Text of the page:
WAYMAN: Yeah, I mean, I’m so anxious to write new stuff, because this feels really old to me, especially because I’ve been in the band since the very beginning. And granted, even after we recorded the album, the songs took on new life. Because, like I said, we’d never even really played with Stella live, so as soon as we started playing them live, it was really fun, they didn’t feel old for a long time—because they had this new element, which was Stella, and just playing live consistently was new. But yeah, I definitely feel like I get frustrated and that I’m in limbo—

SYMONDS: You have one foot in two different places?

WAYMAN: Yeah! And I feel like these are just, there are holes in these songs, and they’re just wearing out, and, ahhh, I want to go on a shopping spree!

SYMONDS: The Fool really took off last year, and you got all this attention, and you were one of the Nominees for Sound of 2011—which is funny because you’ve been around since 2004. Was that weird for you guys? All these people approaching you as this new entity when in fact it’s been a pretty large chunk of your life?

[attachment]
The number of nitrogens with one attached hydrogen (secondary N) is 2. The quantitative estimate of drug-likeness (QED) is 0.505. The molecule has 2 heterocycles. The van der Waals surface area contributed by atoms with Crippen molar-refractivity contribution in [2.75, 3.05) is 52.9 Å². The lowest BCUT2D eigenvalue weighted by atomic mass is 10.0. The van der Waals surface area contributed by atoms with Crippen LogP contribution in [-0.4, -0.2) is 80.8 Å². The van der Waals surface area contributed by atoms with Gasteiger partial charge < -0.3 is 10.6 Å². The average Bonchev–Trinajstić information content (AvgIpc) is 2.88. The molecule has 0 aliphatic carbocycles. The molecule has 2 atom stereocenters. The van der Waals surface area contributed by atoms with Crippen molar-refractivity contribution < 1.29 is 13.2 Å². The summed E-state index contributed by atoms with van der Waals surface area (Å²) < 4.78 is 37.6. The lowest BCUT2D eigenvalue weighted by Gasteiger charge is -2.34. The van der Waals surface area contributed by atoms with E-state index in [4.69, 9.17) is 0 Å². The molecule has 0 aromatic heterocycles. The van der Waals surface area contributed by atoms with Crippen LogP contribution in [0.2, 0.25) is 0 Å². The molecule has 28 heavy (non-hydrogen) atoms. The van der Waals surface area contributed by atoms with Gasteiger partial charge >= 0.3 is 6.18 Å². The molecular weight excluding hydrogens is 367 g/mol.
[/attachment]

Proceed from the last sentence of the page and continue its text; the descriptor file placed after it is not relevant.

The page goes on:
WAYMAN: That’s what happens. Once you finally make an album and you put a product out and you sign to a label, you start touring, it’s like either you’re going to be accepted right away or you’re not. The fact that we were doing things that just put you in that position—I guess it all made sense, because up until that point we hadn’t done that. And I don’t know if it’s clear, but there was a lot of time taken off. We took a solid year off, since 2004; we also had Shannyn [Sossamon] come in and out of the band more than once. Each time, we had to reconfigure ourselves, which set us back. At one point, I was the drummer, and then we realized we wanted to play songs where I was playing guitar. So then we got a new drummer, we played with him for a year, so that took time to get to know him. Then that didn’t work out anymore, so we had to get somebody for just a tour, and then we had somebody else that was temporary, so each time was like we were starting all over again. That’s what makes that make sense. It’s not like we were plugging away in our band in that traditional sense since that time.